Coping and wellbeing in bereavement: two core outcomes for evaluating bereavement support in palliative care
BMC Palliative Care volume 19, Article number: 29 (2020)
Bereavement support is a core part of palliative care. However, the evidence base is limited by a lack of consistency in the outcomes used to evaluate services and models of support, which makes it difficult to compare approaches. Core Outcome Sets (COS) represent the minimum that should be measured in research into specific conditions or services. The aim of this study was to use a stakeholders’ perspective to develop a COS for evaluating bereavement support for adults in adult palliative care settings.
A list of outcomes relevant to bereavement support was created following a systematic review of the quantitative and qualitative literature. At an expert workshop 21 stakeholders discussed their views on the most important outcomes and compared these to and critiqued the lists constructed from the review. These lists and discussions informed a two round international DELPHI survey (n = 240) designed to reach consensus on which outcomes/outcome dimensions should be included in the COS. To prioritise and validate the items emerging from the survey, participants at a subsequent consensus day ranked the relative importance of these items (n = 23). A final feedback exercise with these consensus day participants was conducted to confirm the selection of outcomes and dimensions.
‘Ability to cope with grief’ and ‘Quality of life and mental wellbeing’ were selected as two core outcomes. Twenty-one different dimensions to explore when assessing these outcomes were also identified. The coping related dimensions have been categorised as: Negative and overwhelming grief; Communication and connectedness; Understanding, accepting and finding meaning in grief; Finding balance between grief and life going forwards; Accessing appropriate support. Those relating to quality of life and wellbeing have been categorised as; Participation in work and/or regular activities; Relationships and social functioning; Positive mental wellbeing and Negative mental and emotional state.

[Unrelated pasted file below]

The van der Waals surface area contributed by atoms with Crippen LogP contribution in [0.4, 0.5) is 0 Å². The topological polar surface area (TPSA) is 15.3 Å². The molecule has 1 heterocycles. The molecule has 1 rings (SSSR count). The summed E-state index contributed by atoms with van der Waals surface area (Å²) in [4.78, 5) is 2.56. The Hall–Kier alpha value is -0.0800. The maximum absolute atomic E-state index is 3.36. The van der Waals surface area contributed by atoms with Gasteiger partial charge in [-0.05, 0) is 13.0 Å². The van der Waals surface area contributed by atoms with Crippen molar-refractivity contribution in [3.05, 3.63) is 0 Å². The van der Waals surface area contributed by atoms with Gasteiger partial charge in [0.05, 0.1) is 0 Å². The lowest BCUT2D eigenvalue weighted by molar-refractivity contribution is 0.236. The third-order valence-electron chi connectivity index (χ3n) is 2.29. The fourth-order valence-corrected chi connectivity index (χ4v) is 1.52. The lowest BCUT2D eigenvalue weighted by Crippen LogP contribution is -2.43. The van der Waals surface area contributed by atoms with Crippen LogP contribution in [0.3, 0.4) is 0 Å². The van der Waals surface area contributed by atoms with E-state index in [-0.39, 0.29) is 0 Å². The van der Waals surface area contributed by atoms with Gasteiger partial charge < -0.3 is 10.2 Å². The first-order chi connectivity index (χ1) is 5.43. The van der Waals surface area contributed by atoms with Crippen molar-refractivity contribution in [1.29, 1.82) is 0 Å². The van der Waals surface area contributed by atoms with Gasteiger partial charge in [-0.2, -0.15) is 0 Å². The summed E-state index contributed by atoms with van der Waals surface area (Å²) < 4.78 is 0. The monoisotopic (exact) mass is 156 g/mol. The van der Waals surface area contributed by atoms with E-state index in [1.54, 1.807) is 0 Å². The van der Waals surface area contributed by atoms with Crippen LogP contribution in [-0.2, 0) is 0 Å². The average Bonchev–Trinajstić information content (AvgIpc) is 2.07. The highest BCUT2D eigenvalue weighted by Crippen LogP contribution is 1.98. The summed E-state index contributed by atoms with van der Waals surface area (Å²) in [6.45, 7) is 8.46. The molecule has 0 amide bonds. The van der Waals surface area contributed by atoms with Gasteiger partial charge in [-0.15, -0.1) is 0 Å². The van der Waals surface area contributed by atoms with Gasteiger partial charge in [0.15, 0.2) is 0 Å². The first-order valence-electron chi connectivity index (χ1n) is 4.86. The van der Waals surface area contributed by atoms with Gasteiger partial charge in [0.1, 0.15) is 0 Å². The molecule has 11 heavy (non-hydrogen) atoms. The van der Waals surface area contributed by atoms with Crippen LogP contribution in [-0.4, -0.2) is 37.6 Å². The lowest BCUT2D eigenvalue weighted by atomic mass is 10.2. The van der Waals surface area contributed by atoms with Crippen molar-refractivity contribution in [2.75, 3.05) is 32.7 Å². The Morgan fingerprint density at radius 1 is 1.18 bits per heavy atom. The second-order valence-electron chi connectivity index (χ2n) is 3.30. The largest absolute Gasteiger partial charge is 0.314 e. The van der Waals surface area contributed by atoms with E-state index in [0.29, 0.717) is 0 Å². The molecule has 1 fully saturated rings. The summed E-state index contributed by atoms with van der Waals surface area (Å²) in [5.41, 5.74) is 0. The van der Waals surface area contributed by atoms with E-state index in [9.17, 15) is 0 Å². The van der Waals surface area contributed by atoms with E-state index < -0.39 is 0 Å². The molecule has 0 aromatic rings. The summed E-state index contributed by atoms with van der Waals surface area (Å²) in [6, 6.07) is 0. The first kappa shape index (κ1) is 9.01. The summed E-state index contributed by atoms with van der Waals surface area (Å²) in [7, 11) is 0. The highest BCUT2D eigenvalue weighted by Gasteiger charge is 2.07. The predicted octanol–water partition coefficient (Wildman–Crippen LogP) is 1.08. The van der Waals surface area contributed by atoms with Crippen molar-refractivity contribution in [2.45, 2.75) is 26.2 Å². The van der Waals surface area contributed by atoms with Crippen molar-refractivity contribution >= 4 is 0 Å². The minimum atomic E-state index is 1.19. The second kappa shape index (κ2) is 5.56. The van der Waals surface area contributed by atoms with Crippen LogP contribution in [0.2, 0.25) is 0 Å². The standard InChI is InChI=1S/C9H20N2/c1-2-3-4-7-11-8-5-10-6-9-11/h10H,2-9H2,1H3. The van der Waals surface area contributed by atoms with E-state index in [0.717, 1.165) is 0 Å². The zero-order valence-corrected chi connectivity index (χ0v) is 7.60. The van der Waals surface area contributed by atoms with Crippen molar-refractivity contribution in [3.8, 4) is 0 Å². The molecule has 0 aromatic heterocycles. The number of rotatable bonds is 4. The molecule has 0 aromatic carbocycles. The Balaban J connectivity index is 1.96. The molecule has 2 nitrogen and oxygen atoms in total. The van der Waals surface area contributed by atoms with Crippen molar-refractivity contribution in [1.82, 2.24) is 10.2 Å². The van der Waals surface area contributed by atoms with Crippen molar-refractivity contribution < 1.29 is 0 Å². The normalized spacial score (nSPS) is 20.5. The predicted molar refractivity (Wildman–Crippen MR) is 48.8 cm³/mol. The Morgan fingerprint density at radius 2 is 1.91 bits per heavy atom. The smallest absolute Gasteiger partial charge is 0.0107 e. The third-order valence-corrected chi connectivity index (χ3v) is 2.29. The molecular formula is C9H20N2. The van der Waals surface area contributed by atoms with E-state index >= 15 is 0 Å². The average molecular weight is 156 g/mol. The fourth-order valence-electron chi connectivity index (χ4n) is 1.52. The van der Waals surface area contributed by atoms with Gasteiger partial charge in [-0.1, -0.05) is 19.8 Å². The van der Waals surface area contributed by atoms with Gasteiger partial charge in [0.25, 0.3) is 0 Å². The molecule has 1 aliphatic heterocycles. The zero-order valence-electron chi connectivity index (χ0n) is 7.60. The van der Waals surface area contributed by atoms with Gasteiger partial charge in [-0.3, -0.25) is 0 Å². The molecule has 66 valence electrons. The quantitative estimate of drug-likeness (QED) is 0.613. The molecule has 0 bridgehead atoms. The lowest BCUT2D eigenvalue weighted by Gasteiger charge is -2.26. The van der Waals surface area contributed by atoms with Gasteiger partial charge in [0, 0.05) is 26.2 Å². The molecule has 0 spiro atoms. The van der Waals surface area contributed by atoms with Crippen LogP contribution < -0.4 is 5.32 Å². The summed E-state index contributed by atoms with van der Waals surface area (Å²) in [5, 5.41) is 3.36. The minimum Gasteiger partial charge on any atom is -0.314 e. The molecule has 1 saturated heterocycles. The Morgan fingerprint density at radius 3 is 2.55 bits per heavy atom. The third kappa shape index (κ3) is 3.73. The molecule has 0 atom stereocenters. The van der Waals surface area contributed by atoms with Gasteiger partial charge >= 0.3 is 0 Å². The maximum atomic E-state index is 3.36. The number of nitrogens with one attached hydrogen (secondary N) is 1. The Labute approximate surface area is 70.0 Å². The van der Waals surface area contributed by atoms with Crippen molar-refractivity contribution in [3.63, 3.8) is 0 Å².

This COS outlines a more consistent way forward for bereavement researchers and practitioners, whilst also orientating towards public health and resilience-based approaches to bereavement care. Further work is planned to identify and develop measures which are specific to this core outcome set, and which will facilitate the future comparability of bereavement services and interventions.
Although grief is a natural process, in which many people adjust with support from their social networks, others require more formal forms of professional support [1, 2]. Bereavement is associated with elevated risks to mental health, morbidity and mortality [2,3,4,5], and services that provide bereavement support can be important for managing these risks . The socio-economic costs of bereavement can also be considerable, affecting all sectors of society [6,7,8]. Bereavement support is an important part of palliative and end of life care, with different levels of provision recommended to meet the varying needs of bereaved individuals [1, 2, 9,10,11]. The public health approach to bereavement care [12, 13] and the UK National Institute for Health and Clinical Excellence (NICE)  both propose three tiers of bereavement support, to be made available according to level of need:
Component 1 where information is universally offered regarding the experience of bereavement and people are sign-posted towards further support if needed. Informal support is also provided by existing social networks.
Component 2 which makes provision for people with moderate needs to access formal opportunities to reflect upon their grief and may involve individual or mutually supportive group sessions.
Component 3 which encompasses specialist interventions such as mental health services, psychological support and specialist counselling for those identified as having complex needs and at high risk of Prolonged Grief Disorder (PGD).